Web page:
(which are, spoiler alert, next on the docket), but this issue does mark the end of the initial run of the project. This means it somewhat begs to be read as a “season finale”, and what this does is cause us to wonder right from the outset which side of Year Four
's instincts this story is going to fall on.
As we've discussed previously, this series exists at an odd juncture between trying to fill a gap in the history of Star Trek and doing Original Series-style Star Trek for 2007 and 2008, and it's been on the whole a bit changeable on both fronts. Way back in the post on “Operation -- Annihilate!” I mentioned that the season finale it as we now conceptualize it didn't really exist at this point in the history of television. Most finales were, if not simply average episodes of the series, “big” episodes that were only subtly larger in scope or stakes than the norm ...
It is said our visions of the future tell us the most about the present. In the case of Star Trek, the futurism it imagines is oftentimes most revealing about what the loudest voice in its fandom currently is.
is overseeing a large-scale deep space particle acceleration experiment using a gigantic collider made up of twin space stations. The goal is to scale up similar experiments done by twentieth century physicists in an attempt to create quark-gluon plasma, a kind of primordial matter that existed at the birth of the universe, the theory being this would give them a unique insight into what the universe looked like at the dawn of time. While Spock oversees the experiment on the stations, Chekov takes his place at the Enterprise
science station while his own relief officer Arex (that orange three-armed extraterrestrial we first saw in issue 1) expresses concern the experiment could have disastrous side-effects. Kirk dismisses Arex's worries, stating that taking risks in the name of furthering science is what their mission is all about. However, Arex's concerns prove to have merit as no sooner does Spock initiate the acceleration then the ship is hit by a ...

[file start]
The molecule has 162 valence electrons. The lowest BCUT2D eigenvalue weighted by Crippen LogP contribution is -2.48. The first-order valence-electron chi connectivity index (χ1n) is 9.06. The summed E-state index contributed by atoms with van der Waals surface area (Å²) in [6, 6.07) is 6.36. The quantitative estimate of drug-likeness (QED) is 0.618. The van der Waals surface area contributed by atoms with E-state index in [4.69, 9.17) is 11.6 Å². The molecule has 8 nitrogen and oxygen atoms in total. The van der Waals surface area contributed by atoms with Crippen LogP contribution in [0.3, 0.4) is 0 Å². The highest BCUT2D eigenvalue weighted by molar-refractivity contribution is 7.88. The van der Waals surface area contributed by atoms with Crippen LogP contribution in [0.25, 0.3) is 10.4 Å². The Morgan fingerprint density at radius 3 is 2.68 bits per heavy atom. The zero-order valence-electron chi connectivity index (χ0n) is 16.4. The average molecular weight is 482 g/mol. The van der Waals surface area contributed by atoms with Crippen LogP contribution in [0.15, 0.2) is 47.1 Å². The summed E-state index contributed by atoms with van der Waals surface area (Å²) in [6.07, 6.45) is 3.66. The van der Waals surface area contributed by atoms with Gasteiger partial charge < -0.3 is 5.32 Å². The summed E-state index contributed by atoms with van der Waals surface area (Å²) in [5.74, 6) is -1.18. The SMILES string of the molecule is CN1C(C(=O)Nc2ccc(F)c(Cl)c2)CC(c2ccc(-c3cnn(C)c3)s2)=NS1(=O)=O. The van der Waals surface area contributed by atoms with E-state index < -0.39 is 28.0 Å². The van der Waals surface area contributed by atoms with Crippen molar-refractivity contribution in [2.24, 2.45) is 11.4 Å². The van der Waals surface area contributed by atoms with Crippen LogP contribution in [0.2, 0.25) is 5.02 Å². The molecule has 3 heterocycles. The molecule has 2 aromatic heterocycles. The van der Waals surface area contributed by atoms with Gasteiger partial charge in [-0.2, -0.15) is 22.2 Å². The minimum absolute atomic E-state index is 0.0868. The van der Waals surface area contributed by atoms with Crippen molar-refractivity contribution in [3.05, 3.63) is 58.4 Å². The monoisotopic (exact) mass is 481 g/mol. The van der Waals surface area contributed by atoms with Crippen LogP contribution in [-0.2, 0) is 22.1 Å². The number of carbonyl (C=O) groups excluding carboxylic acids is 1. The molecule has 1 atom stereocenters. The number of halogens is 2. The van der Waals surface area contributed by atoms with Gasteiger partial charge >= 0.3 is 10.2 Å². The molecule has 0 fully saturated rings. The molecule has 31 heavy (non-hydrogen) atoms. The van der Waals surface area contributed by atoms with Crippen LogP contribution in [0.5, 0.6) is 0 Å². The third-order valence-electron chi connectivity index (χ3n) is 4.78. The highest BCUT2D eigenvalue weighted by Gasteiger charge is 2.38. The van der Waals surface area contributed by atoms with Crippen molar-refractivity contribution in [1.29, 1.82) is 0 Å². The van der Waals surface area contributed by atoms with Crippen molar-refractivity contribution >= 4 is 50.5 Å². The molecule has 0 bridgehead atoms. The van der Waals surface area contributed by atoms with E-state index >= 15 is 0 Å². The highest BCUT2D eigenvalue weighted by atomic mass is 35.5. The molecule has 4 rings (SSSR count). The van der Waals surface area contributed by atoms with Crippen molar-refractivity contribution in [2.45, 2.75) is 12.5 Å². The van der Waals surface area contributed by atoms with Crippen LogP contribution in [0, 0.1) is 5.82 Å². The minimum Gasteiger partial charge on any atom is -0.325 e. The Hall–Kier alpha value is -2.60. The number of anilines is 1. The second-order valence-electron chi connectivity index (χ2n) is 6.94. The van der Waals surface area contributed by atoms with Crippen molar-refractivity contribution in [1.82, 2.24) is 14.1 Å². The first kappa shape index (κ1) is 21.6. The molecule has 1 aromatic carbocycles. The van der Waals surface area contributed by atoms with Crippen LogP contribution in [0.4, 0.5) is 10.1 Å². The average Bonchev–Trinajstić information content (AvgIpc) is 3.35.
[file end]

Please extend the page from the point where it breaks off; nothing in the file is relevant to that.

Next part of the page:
If any television show were to take four months to get off the ground, chances are likely that it wouldn't see out its first season. That is an unacceptably long time to force an audience to wait for something to actually get good.
Thankfully for absolutely everyone, Star Trek: Year Four
is not a television show.
On a mission of cultural exchange to Viden, a planetary society organised entirely around television under the tyrannical rule of two competing monolithic networks, Kirk is suddenly thrust into the global spotlight after a public altercation with a network executive who shot and killed an eighteen-year-old actor in cold blood when he tried to to quit the sitcom he was starring in. Kirk, Spock and McCoy are arrested by Viden authorities (but not until after their faces are plastered all over the news, as the anchors sensationalize the incident to garner ratings) and try to effect escape, but instead wind up on The Doctor Marv Show
, a daytime talk show ostensibly about solving people's personal problems where the host seems more interested in drumming up gossip he can use as a bit of cross-promotion with the tabloids. Because of their new celebrity ...